Fabric-Based, Stretchable Lithium-ion battery Prototype Developed by UH Researchers

University of Houston researchers have achieved a groundbreaking breakthrough by developing a fully stretchable fabric-based lithium-ion battery prototype. Led by Professor Haleh Ardebili, the team aims to revolutionize wearable technology, envisioning a future where smart spacesuits, uniforms, and exercise clothes are powered by this cutting-edge battery technology.

Conventional rigid batteries have limited the potential of wearable electronics, and their liquid electrolytes pose safety concerns due to flammability and explosion risks. To address these limitations, the research team utilized conductive silver fabric as a platform and current collector, transforming lithium-ion battery electrodes into wearable, flexible, and stretchable electrodes.

The use of weaved silver fabric allows the battery electrode to mechanically deform, stretch, and maintain electrical conduction pathways for efficient performance. This stretchable battery technology offers stable performance and enhanced safety, making it suitable for a wide range of wearable devices and implantable biosensors.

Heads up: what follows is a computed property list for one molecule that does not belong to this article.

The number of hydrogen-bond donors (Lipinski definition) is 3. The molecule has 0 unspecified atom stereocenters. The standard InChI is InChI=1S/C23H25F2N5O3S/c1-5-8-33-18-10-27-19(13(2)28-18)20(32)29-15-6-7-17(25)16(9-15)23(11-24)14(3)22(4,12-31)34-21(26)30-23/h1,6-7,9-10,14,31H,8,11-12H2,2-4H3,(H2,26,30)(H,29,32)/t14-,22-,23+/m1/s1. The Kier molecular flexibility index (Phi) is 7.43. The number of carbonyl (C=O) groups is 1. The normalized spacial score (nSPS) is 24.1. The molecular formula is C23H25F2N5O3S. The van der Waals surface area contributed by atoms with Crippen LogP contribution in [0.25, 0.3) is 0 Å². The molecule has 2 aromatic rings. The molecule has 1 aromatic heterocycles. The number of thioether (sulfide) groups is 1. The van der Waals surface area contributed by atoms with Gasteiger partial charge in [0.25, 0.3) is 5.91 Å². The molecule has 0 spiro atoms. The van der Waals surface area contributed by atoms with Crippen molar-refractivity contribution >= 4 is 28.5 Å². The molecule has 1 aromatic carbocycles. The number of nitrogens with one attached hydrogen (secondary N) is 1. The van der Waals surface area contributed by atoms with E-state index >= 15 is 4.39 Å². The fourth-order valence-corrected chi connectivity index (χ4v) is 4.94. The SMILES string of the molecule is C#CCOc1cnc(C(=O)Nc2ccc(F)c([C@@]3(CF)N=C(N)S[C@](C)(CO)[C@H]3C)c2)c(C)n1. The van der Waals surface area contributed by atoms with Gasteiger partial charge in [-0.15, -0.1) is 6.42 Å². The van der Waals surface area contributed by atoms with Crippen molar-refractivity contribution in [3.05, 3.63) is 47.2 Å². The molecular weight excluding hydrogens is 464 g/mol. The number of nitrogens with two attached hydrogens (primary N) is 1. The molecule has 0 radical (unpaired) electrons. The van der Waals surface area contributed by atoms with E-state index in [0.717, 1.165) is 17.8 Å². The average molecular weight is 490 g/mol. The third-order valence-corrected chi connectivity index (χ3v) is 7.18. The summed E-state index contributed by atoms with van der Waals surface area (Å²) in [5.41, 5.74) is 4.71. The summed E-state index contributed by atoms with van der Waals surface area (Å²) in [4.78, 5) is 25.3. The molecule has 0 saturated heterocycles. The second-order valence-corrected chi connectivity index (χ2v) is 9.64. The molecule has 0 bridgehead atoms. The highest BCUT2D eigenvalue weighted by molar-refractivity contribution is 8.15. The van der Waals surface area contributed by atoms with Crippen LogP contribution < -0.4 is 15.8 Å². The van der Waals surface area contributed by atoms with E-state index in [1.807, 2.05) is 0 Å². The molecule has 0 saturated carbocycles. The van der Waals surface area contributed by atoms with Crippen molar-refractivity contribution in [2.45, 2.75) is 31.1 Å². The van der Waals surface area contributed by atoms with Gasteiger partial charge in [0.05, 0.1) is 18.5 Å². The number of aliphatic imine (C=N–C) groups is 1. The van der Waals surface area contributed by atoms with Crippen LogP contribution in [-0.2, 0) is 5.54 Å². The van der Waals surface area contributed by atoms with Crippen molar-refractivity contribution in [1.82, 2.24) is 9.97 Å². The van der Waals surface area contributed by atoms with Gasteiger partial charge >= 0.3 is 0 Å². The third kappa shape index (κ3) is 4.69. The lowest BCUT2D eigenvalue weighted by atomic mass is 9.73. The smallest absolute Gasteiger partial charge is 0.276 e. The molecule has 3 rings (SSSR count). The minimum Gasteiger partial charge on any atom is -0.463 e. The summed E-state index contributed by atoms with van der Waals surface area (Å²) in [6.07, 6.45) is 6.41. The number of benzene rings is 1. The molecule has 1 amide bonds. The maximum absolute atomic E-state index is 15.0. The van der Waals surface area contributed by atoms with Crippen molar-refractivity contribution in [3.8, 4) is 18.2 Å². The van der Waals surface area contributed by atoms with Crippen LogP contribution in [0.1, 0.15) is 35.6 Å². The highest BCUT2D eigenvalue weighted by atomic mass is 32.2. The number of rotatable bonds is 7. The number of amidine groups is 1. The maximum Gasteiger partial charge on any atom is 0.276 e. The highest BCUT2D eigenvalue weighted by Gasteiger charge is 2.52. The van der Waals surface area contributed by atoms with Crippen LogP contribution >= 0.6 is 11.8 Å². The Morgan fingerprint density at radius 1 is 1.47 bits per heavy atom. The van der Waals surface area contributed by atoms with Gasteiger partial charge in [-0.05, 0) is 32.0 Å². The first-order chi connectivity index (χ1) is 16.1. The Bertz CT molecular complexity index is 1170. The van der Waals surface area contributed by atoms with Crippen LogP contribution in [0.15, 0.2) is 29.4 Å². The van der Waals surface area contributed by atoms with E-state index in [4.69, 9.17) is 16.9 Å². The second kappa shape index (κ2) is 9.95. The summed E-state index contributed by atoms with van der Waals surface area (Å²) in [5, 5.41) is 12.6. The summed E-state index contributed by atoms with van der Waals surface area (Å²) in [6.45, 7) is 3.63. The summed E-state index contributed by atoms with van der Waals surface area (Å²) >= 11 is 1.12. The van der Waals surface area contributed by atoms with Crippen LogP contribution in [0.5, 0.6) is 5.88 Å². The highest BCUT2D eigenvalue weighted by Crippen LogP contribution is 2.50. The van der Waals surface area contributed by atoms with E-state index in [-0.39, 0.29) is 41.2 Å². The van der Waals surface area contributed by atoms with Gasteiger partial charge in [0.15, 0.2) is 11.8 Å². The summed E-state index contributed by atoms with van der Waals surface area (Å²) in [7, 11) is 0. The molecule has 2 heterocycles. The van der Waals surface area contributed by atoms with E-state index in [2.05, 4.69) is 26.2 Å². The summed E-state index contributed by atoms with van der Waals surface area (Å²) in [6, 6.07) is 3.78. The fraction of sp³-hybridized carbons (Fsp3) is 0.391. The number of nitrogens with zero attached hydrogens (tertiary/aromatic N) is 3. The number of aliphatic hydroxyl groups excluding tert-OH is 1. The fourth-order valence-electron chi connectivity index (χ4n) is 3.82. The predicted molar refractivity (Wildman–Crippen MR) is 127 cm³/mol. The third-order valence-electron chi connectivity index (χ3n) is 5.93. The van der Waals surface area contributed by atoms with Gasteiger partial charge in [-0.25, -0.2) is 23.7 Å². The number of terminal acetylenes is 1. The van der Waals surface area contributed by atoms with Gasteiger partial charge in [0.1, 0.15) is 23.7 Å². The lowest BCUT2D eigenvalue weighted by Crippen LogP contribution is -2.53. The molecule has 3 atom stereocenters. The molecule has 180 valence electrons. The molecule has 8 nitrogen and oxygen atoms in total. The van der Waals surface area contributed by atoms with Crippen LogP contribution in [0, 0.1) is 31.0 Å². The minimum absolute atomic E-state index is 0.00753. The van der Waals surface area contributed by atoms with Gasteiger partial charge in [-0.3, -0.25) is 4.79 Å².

Professor Haleh Ardebili and Navid Khiabani, a UH graduate research assistant, discussing bendable batteries.

The journey towards stretchable batteries began years ago when Ardebili delved into the science of coupling mechanical deformation and electrochemical performance. Her work gained recognition with prestigious awards from institutions like the National Science Foundation, NASA Texas Space Center Grant Consortium, and the US Army Research Lab.

Though a prototype has been successfully created, the research team continues to optimize the battery design, materials, and fabrication. The future of stretchable fabric-based batteries holds tremendous promise, envisioning applications such as smart space suits, health-monitoring garments, and interactive devices. However, commercial viability and mass manufacturability remain essential considerations to ensure their success in the market. Professor Ardebili’s ultimate goal is to create reliable and safe stretchable batteries that can power various innovative applications, further advancing the potential of wearable technology.